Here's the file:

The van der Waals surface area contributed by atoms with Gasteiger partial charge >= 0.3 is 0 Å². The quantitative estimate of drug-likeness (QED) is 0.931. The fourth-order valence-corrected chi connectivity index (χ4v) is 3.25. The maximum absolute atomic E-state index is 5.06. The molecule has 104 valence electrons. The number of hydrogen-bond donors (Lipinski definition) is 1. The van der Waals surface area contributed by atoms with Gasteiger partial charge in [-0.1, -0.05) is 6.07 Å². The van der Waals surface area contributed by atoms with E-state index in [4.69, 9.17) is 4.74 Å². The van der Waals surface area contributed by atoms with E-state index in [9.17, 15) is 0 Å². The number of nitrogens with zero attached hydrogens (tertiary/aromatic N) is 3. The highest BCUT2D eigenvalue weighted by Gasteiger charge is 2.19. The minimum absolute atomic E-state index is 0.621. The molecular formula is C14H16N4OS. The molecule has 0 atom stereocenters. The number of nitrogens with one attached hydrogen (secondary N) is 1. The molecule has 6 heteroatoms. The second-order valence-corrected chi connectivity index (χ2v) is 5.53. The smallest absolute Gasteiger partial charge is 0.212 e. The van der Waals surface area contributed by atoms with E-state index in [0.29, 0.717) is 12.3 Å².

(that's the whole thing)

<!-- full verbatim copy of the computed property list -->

The van der Waals surface area contributed by atoms with Gasteiger partial charge >= 0.3 is 0 Å². The quantitative estimate of drug-likeness (QED) is 0.931. The fourth-order valence-corrected chi connectivity index (χ4v) is 3.25. The maximum absolute atomic E-state index is 5.06. The molecule has 104 valence electrons. The number of hydrogen-bond donors (Lipinski definition) is 1. The van der Waals surface area contributed by atoms with Gasteiger partial charge in [-0.1, -0.05) is 6.07 Å². The van der Waals surface area contributed by atoms with E-state index in [4.69, 9.17) is 4.74 Å². The van der Waals surface area contributed by atoms with E-state index in [9.17, 15) is 0 Å². The number of nitrogens with zero attached hydrogens (tertiary/aromatic N) is 3. The highest BCUT2D eigenvalue weighted by Gasteiger charge is 2.19. The minimum absolute atomic E-state index is 0.621. The molecular formula is C14H16N4OS. The molecule has 0 atom stereocenters. The number of nitrogens with one attached hydrogen (secondary N) is 1. The molecule has 6 heteroatoms. The second-order valence-corrected chi connectivity index (χ2v) is 5.53. The smallest absolute Gasteiger partial charge is 0.212 e. The van der Waals surface area contributed by atoms with E-state index in [0.29, 0.717) is 12.3 Å².